“Don’t let people tell you what you can or can’t do with your life. Do what you want to do. You can be whatever you want to be!” This was the inspiring message of former Charlotte Hornet basketball player Muggsy Bogues to students at Harding University High School.
“If I listened to people that said I couldn’t do it, I wouldn’t be here right now,” Bogues told the students. “I never doubted myself in playing basketball because of my height. Everyone else doubted me.”
Bogues spoke at Harding through a partnership between his charity, Always Believe, and Everfi, an education technology company focused on teaching, assessing, badging and certifying students in critical skills.
Students in Sallie Davis’ African-American history class have been using the Everfi program 306 African-American History. Through the online lessons, students learn about the struggles of African-Americans. Bogues came to Harding to tell the students about his struggles and that it takes perseverance to achieve your goals.
“I loved Muggsy’s vibe in the classroom,” said Davis. “The students were attentive and truly listened to his life story because most of my students can personally relate. I think so many of my students have heard the words ‘no’ or ‘you can’t’ for so long that they have started to believe that it truly is their reality. His speech re-sparked their want to become leaders, scholar and professional and not take no or can’t when someone else is talking about their future.”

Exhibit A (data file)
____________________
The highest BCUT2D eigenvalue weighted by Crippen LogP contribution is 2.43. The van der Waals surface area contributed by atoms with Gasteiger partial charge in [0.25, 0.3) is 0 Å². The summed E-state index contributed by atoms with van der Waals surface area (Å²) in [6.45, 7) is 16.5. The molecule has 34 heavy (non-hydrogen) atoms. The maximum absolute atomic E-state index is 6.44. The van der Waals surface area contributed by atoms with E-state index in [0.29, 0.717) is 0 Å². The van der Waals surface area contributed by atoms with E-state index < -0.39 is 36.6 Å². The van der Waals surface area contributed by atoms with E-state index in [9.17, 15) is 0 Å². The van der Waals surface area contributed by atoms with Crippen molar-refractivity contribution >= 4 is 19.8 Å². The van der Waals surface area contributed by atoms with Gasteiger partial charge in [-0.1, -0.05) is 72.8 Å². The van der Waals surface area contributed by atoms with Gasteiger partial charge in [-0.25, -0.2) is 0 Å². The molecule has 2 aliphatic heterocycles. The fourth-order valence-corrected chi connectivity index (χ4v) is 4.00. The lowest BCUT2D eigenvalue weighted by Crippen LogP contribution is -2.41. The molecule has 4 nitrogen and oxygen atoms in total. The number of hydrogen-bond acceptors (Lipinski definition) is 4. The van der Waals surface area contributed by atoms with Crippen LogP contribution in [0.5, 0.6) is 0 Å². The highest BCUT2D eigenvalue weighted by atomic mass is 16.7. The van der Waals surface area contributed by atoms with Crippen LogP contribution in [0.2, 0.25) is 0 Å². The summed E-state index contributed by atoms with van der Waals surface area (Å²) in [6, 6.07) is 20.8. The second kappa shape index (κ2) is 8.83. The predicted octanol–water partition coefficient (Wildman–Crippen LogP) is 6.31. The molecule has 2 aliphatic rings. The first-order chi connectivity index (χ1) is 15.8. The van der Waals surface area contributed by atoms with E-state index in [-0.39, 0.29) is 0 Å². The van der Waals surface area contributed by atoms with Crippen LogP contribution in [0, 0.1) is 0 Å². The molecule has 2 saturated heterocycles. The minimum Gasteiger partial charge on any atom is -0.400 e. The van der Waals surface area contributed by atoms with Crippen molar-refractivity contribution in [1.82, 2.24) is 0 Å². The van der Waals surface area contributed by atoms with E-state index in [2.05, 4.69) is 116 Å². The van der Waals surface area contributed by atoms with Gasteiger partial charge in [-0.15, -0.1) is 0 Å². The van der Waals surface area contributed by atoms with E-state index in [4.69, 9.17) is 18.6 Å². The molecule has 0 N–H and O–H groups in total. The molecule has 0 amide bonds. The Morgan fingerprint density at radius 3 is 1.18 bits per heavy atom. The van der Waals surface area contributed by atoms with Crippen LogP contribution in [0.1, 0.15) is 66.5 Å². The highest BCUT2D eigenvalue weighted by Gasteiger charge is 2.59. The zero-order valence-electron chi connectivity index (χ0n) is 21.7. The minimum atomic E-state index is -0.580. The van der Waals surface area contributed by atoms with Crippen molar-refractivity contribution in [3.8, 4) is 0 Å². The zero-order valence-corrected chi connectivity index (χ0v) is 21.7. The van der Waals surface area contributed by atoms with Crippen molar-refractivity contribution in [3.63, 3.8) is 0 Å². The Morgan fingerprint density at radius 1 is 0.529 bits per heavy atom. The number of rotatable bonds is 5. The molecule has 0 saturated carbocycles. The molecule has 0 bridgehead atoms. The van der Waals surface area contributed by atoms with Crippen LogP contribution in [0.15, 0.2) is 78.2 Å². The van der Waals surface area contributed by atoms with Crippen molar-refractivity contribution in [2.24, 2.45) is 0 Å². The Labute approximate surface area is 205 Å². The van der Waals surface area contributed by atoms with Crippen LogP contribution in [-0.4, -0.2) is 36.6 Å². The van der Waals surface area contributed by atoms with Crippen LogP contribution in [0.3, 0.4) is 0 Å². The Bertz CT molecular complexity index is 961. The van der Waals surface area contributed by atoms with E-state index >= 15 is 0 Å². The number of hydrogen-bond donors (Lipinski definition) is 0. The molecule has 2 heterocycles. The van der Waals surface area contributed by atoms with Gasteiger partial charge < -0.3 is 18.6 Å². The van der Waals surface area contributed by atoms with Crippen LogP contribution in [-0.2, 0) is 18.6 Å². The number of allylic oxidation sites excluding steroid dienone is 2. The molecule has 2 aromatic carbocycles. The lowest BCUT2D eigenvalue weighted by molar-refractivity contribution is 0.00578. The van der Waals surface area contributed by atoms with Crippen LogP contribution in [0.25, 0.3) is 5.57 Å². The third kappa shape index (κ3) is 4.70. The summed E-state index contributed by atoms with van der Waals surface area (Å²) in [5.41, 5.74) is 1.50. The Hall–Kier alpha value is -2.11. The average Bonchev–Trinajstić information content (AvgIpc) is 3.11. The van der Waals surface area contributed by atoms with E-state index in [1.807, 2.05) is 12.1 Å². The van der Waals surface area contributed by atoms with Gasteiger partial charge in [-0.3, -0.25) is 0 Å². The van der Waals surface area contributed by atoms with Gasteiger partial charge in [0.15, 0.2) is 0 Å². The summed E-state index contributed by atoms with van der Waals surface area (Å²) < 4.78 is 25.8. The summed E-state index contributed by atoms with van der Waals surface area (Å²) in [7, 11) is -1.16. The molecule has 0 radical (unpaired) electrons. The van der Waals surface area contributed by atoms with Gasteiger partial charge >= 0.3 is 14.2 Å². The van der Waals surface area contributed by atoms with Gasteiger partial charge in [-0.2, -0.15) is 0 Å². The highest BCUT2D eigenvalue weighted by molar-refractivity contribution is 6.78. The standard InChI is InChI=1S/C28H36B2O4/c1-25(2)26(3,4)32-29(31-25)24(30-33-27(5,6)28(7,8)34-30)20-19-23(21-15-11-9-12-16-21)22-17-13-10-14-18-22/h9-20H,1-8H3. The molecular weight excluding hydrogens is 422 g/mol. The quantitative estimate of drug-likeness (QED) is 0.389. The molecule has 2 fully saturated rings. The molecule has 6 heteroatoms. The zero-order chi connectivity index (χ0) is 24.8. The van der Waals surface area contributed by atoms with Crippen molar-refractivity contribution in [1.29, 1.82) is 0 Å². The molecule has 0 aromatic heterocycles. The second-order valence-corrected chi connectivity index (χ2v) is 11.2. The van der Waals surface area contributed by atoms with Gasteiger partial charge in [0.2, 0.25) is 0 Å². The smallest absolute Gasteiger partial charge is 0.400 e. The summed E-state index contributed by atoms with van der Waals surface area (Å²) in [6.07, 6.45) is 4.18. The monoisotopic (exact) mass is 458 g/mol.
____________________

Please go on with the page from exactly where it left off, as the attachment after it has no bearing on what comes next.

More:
Bogues, who grew up in urban Baltimore, was shot at the age of five. He told the students he didn’t have the “Leave It to Beaver” childhood, but he persevered. Hetold the students that he was always being told he couldn’t make it in basketball because of his short stature.
“I like that Muggsy Bogues grew up a lot like me, but never let his situation or surroundings define him,” said sophomore Stephanie Johnson. “He knew what he wanted from his life than to live in the projects, so he made sure that he worked hard and never took no for answer. That is how I live my life. I will go to college and become someone who can say, ‘Yes, I am from the poor section of town, but I am a successful woman!’”
Despite a tough upbringing and being only 5 feet 3 inches tall, Bogues went on to attend Wake Forest and play basketball. After graduating with his bachelor of arts, he was drafted by the Washington Bullets in 1987. After playing one year in Washington, Bogues was drafted by the Charlotte Hornets in the expansion draft. He settled in Charlotte and stayed here when he went on to play for other teams in the NBA.
“It’s great to understand who came before us,” said Bogues. “This program is very, very important. Everfi provides information that is important. Information is the key. The more information we obtain the better it will be for you. Academics are the key. It is the most important. Sports are short term. It should be a backup plan because it will end.”
Bogues’ message of don’t let people tell you what you can and can’t do wasn’t lost on the students.
“Muggsy inspired me to be in charge of my own destiny,” said sophomore Maiya Brown. “My surrounding will not define me and I will not accept anything less than the best for me and my surroundings.”
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